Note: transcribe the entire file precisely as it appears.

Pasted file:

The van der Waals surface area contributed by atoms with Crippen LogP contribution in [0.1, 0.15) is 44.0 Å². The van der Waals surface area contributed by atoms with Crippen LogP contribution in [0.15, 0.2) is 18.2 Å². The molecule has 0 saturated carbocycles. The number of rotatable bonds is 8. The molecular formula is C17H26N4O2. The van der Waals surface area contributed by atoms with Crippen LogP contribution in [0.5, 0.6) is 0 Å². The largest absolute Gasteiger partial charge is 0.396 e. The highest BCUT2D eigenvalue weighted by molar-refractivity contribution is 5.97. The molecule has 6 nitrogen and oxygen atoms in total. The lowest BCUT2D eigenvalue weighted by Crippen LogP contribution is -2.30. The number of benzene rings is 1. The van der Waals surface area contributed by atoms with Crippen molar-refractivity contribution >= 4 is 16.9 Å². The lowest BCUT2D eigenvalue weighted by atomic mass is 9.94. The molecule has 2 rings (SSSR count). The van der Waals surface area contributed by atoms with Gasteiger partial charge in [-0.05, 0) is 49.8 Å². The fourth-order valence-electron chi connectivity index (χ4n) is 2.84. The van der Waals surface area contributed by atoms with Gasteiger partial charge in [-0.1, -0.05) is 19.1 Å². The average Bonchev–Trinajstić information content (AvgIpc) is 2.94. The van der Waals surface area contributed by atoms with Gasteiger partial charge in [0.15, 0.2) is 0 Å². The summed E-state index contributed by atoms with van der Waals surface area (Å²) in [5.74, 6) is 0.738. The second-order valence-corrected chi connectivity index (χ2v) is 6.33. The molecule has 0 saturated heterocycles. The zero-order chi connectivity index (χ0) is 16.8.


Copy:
The van der Waals surface area contributed by atoms with Crippen LogP contribution in [0.1, 0.15) is 44.0 Å². The van der Waals surface area contributed by atoms with Crippen LogP contribution in [0.15, 0.2) is 18.2 Å². The molecule has 0 saturated carbocycles. The number of rotatable bonds is 8. The molecular formula is C17H26N4O2. The van der Waals surface area contributed by atoms with Crippen LogP contribution in [0.5, 0.6) is 0 Å². The largest absolute Gasteiger partial charge is 0.396 e. The highest BCUT2D eigenvalue weighted by molar-refractivity contribution is 5.97. The molecule has 6 nitrogen and oxygen atoms in total. The lowest BCUT2D eigenvalue weighted by Crippen LogP contribution is -2.30. The number of benzene rings is 1. The van der Waals surface area contributed by atoms with Crippen molar-refractivity contribution >= 4 is 16.9 Å². The lowest BCUT2D eigenvalue weighted by atomic mass is 9.94. The molecule has 2 rings (SSSR count). The van der Waals surface area contributed by atoms with Gasteiger partial charge in [-0.05, 0) is 49.8 Å². The fourth-order valence-electron chi connectivity index (χ4n) is 2.84. The van der Waals surface area contributed by atoms with Gasteiger partial charge in [-0.1, -0.05) is 19.1 Å². The average Bonchev–Trinajstić information content (AvgIpc) is 2.94. The van der Waals surface area contributed by atoms with Gasteiger partial charge in [0.15, 0.2) is 0 Å². The summed E-state index contributed by atoms with van der Waals surface area (Å²) in [5.74, 6) is 0.738. The second-order valence-corrected chi connectivity index (χ2v) is 6.33. The molecule has 0 saturated heterocycles. The zero-order chi connectivity index (χ0) is 16.8.